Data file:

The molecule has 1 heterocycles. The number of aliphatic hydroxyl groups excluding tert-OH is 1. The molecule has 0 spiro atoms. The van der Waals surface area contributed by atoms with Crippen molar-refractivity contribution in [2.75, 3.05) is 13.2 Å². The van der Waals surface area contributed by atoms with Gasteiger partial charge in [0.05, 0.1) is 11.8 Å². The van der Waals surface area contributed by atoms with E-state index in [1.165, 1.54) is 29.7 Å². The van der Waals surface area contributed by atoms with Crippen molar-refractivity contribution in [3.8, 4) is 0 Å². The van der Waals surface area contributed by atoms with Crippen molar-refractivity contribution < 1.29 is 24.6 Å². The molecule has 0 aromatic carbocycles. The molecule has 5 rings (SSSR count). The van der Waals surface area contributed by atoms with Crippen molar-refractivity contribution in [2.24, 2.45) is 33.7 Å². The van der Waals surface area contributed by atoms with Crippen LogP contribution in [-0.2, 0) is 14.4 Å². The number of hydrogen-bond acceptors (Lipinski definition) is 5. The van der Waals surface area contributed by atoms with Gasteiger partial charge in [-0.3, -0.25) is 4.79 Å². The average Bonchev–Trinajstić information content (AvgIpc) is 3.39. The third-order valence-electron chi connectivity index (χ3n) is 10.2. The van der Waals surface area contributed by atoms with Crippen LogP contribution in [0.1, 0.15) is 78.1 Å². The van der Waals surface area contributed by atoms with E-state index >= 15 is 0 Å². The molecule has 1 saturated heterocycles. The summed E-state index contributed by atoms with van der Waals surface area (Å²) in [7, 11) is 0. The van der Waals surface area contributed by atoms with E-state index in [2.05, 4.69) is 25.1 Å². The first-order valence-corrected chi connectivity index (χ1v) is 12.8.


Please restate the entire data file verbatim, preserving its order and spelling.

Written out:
The molecule has 1 heterocycles. The number of aliphatic hydroxyl groups excluding tert-OH is 1. The molecule has 0 spiro atoms. The van der Waals surface area contributed by atoms with Crippen molar-refractivity contribution in [2.75, 3.05) is 13.2 Å². The van der Waals surface area contributed by atoms with Gasteiger partial charge in [0.05, 0.1) is 11.8 Å². The van der Waals surface area contributed by atoms with E-state index in [1.165, 1.54) is 29.7 Å². The van der Waals surface area contributed by atoms with Crippen molar-refractivity contribution in [3.8, 4) is 0 Å². The van der Waals surface area contributed by atoms with Crippen molar-refractivity contribution < 1.29 is 24.6 Å². The molecule has 0 aromatic carbocycles. The molecule has 5 rings (SSSR count). The van der Waals surface area contributed by atoms with Crippen molar-refractivity contribution in [2.24, 2.45) is 33.7 Å². The van der Waals surface area contributed by atoms with Crippen LogP contribution in [-0.2, 0) is 14.4 Å². The number of hydrogen-bond acceptors (Lipinski definition) is 5. The van der Waals surface area contributed by atoms with Gasteiger partial charge in [-0.3, -0.25) is 4.79 Å². The average Bonchev–Trinajstić information content (AvgIpc) is 3.39. The third-order valence-electron chi connectivity index (χ3n) is 10.2. The van der Waals surface area contributed by atoms with Crippen LogP contribution in [0.1, 0.15) is 78.1 Å². The van der Waals surface area contributed by atoms with E-state index >= 15 is 0 Å². The molecule has 1 saturated heterocycles. The summed E-state index contributed by atoms with van der Waals surface area (Å²) in [7, 11) is 0. The van der Waals surface area contributed by atoms with E-state index in [2.05, 4.69) is 25.1 Å². The first-order valence-corrected chi connectivity index (χ1v) is 12.8.